Link: Part 1:   Part 2:

5. Raju Venugopalan

When: Thursday, April 23 @ 15:30 CET (Berlin-time)
Title: World-lines, the Regge limit, and a hybrid approach to quantum computation
Abstract: The world-line approach to quantum field theory provides useful semi-classical intuition into real-time problems. We will discuss here the application of this formalism to construct a hybrid quantum-classical approach to computing structure functions in the Regge limit. We will then outline a scaleable single particle digitization strategy to implement such hybrid approaches to scattering amplitudes.

4. David Mateos

When: Thursday, April 2 @ 15:30 CET (Berlin-time)
Title: Real-time Dynamics of Plasma Balls
Abstract: Plasma balls are droplets of deconfined plasma surrounded by a confining vacuum. We present the first holographic simulation of their real-time evolution via the dynamics of localized, finite-energy black holes in the five-dimensional AdS soliton background. The dual gauge theory is four-dimensional, N=4 super Yang-Mills compactified on a circle with supersymmetry-breaking boundary conditions. We consider horizonless initial data sourced by a massless scalar field. Prompt scalar field collapse then produces an excited black hole at the bottom of the geometry together with gravitational and scalar radiation. The radiation disperses to infinity in the non-compact directions and corresponds to particle production in the dual gauge theory. The black hole evolves towards the dual of an equilibrium plasma ball on a time scale longer than naively expected. This feature is a direct consequence of confinement and is caused by long-lived, periodic disturbances bouncing between the bottom of the AdS soliton and the AdS boundary. [arXiv:2001.05476]

3. Simone Montangero

When: Friday, February 14 @ 15:30 CET (Berlin-time)
Title: Tensor network methods applied to high energy physics problems
Abstract: We briefly introduce tensor network methods, a classical numerical approach that promises to become a powerful tool to support future quantum simulations and computations, providing guidance, benchmarking and verification of the quantum computation and simulation results. We review some of the latest achievements we obtained: the gauge-invariant formulation of tensor networks and their application to abelian and non-abelian, one- and two-dimensional lattice gauge theories in regimes where Monte Carlo methods efficiency is hindered by the sign problem. Finally, we present the application of tensor network machine learning techniques to the event classification of LHCb simulated data.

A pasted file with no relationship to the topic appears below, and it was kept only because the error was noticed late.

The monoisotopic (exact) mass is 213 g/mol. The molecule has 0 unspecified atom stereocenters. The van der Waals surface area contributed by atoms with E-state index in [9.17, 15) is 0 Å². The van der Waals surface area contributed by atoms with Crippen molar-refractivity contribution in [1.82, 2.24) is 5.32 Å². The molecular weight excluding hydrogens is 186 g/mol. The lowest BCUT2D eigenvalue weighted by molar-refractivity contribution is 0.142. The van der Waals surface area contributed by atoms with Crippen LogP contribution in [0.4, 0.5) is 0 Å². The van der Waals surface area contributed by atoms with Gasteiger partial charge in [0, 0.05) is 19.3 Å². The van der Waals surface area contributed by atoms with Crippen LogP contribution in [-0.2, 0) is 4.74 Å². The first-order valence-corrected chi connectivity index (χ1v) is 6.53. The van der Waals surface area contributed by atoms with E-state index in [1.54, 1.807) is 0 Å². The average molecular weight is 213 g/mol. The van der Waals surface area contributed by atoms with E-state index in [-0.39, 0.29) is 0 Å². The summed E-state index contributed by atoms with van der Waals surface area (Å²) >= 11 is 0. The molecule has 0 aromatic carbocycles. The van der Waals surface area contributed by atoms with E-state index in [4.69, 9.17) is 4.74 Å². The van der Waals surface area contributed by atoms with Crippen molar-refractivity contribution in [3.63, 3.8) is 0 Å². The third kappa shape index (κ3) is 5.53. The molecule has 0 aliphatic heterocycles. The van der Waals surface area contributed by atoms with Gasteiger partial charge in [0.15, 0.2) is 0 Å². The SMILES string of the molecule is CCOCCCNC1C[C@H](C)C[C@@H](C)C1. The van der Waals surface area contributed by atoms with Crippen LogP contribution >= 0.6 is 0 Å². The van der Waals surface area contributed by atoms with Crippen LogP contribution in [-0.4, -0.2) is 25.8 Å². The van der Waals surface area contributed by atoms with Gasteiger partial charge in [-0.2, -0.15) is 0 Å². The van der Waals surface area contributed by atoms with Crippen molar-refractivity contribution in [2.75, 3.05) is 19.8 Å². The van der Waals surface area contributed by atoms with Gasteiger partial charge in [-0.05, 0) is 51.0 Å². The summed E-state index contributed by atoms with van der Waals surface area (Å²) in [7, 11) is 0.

2. Paul Chesler

When: Thursday, December 12 @ 15:30 CET (Berlin-time)
Title: Searching for quark matter cores with binary neutron star inspirals
Abstract: I will discuss the feasibility of detecting quark matter cores in merging neutron stars with ground-based gravitational-wave detectors. I will argue that the existence of quark matter cores can be confirmed at the 70% confidence level with as few as several tens of detections. Likewise, with such a sample, some models of quark matter cores can be excluded with high confidence.

1. Paul Romatschke (Opening seminar of the series)

When: Thursday, November 14 @ 15:30 CET (Berlin-time)
Title: Pure CFT Thermodynamics and Fractional Degrees of Freedom
Abstract: "Pure" CFTs are CFTs that have vanishing trace of the energy-momentum tensor for all values of the coupling. A famous example for a pure CFT is N=4 SYM in 3+1 dimensions, which has the property that its entropy density at infinite coupling is exactly 3/4 of the Stefan-Boltzmann limit (the entropy at intermediate coupling is not known exactly, nor is monotonicity in the coupling established). In this talk I will present other examples of pure CFTs in 2+1 dimensions which can be solved exactly in the large N limit for all values of the coupling. It is found that for these pure CFTs the entropy density is monotonically decreasing as a function of the coupling. Furthermore, I show that for a large class of CFTs (not only pure CFTs), the strong/weak ratio for the entropy density is a simple fraction bounded from below by 4/5. I entertain the hypothesis for CFTs at infinite coupling, the degrees of freedom contributing to the entropy density are fractional.